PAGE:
The Learning Network was a learning collaborative that informed and connected a wide variety of stakeholders to address the challenges and opportunities of patient-centered CDS. The project team developed the Analytical Framework for Action (AFA), which represents a life cycle of patient-centered CDS, including prioritizing, authoring, implementing, and measuring CDS interventions. Through its resource center, annual conferences, and multiple work groups, the Learning Network prioritized patient engagement and promoted patient-centered CDS in innovative ways.
CDS Connect is a project to demonstrate how evidence-based care can be more rapidly incorporated into clinical practice through interoperable decision support. Its main focus is on prototype infrastructure for sharing, authoring, and learning from other CDS developers and implementers. Highlights include a repository of publicly-available CDS resources or “artifacts”, a CDS Authoring tool that enables creation of HL7 Clinical Quality Language, demonstration of open software packages (e.g., a Pain Management Summary SMART on FHIR app), and a public work group to inform the project’s direction.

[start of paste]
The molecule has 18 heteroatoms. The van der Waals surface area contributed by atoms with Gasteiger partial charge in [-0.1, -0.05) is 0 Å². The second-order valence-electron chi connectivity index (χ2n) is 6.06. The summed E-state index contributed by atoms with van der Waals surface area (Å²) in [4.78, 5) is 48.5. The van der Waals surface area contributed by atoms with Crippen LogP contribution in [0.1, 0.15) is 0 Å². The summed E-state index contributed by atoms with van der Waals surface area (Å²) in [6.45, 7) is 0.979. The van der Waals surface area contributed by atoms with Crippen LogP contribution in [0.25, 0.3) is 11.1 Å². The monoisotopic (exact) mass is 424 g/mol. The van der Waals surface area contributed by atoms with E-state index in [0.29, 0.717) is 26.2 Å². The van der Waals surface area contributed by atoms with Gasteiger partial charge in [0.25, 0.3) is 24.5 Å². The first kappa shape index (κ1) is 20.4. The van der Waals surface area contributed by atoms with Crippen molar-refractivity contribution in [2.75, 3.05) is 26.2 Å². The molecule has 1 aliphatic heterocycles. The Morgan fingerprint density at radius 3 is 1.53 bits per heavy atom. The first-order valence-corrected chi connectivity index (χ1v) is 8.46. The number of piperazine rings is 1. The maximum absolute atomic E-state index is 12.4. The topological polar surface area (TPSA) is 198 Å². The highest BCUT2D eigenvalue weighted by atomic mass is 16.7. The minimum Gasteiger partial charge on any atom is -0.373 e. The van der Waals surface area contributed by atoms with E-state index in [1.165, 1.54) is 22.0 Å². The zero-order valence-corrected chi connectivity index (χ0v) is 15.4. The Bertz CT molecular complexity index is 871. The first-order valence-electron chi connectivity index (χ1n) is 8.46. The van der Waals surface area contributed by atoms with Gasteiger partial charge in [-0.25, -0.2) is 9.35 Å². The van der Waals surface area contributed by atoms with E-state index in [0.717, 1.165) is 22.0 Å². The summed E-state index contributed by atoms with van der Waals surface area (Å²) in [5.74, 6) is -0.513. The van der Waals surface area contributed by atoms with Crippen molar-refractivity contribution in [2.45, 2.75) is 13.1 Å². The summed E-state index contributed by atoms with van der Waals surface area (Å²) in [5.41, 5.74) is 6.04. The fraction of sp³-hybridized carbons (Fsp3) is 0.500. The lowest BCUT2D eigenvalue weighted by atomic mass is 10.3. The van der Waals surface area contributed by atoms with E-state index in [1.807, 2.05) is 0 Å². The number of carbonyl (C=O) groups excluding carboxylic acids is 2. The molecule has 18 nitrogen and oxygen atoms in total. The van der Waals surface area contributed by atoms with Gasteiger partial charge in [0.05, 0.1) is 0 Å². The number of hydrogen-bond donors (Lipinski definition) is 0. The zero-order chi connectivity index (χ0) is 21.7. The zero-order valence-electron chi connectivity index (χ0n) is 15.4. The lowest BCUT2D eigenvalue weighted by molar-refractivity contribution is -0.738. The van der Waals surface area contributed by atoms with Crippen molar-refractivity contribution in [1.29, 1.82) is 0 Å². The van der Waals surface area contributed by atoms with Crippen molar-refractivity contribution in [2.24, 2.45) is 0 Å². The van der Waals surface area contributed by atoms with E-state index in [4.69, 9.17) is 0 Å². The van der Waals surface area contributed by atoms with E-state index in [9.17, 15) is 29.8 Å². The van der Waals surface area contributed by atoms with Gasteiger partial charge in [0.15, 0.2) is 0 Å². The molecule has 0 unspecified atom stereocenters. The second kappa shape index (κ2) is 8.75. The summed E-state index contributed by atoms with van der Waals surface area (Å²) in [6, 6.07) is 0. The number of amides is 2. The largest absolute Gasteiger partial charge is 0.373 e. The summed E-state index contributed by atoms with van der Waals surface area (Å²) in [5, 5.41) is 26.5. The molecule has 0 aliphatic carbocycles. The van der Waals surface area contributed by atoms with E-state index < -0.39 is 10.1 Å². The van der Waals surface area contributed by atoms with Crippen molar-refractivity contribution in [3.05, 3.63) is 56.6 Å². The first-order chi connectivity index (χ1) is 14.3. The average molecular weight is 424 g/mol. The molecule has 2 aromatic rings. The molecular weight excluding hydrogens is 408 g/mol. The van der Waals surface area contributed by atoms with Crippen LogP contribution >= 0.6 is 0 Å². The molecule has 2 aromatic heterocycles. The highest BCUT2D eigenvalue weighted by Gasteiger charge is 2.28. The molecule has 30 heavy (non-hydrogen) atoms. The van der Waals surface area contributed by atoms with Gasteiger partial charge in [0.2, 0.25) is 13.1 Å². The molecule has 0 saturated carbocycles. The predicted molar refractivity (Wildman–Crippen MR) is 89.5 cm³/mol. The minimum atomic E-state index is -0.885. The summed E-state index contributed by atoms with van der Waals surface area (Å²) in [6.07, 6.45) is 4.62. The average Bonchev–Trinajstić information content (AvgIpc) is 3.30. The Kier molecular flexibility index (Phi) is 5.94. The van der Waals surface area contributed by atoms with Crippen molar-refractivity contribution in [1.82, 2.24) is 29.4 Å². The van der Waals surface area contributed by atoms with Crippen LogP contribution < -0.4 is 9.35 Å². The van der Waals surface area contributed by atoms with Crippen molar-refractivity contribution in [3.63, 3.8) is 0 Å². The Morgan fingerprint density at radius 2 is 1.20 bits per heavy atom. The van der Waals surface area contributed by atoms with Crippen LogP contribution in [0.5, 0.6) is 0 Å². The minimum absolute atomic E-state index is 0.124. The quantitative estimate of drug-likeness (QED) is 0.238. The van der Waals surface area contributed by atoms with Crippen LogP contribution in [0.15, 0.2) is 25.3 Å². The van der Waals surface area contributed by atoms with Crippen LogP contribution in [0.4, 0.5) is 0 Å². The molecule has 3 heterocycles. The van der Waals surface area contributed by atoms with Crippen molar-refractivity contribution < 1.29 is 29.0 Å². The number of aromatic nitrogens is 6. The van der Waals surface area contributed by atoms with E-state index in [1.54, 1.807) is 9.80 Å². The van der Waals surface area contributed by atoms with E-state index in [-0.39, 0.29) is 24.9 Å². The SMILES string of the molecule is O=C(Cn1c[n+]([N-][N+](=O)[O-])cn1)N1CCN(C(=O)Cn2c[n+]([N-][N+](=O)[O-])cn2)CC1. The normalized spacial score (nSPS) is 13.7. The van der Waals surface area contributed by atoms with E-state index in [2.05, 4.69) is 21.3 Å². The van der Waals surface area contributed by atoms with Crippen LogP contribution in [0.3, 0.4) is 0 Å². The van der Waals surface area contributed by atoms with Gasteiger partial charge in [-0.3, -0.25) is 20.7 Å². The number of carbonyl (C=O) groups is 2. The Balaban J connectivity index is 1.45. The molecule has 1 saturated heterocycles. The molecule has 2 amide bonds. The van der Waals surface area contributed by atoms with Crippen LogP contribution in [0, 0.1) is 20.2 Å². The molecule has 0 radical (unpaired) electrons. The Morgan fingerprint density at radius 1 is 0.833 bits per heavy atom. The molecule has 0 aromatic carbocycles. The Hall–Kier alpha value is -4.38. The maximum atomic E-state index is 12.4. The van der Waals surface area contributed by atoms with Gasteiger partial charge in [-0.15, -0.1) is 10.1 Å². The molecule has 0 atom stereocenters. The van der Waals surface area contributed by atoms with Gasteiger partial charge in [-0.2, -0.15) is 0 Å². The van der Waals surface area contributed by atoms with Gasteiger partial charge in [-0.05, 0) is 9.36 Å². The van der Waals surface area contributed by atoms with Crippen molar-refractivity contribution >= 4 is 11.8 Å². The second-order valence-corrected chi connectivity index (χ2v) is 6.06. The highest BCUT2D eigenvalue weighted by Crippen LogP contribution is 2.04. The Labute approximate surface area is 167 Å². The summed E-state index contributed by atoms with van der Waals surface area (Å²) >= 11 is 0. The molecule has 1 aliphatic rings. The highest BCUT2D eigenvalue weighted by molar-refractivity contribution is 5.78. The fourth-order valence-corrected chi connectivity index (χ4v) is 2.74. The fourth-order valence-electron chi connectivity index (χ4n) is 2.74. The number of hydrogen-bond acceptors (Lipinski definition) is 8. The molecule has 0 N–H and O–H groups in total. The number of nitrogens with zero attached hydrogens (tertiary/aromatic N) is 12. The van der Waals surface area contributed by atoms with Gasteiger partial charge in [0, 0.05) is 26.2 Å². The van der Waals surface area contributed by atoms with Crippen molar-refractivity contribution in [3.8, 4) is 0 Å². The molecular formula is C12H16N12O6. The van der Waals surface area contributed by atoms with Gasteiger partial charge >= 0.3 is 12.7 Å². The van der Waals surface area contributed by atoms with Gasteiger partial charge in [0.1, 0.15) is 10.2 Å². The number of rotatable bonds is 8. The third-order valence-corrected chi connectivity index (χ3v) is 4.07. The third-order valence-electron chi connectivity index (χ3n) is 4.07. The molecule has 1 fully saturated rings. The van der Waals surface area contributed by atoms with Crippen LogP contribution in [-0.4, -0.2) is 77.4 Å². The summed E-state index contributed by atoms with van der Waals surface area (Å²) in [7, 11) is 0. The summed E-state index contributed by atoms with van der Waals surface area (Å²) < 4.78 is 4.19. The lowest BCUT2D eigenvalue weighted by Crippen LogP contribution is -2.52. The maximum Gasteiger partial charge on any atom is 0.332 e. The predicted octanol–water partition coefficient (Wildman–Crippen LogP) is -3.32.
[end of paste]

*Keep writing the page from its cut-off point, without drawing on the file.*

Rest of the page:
In 2008, AHRQ awarded two 5-year demonstration contracts focused on the development, adoption, implementation, and evaluation of clinical decision support (CDS). The contracts were awarded to the Brigham and Women's Hospital in Boston, MA (Project Director: Blackford Middleton, M.D.; Clinical Decision Support Consortium) and Yale University in New Haven, CT (Project Director: Richard Shiffman, M.D.; Guidelines Into Decision Support).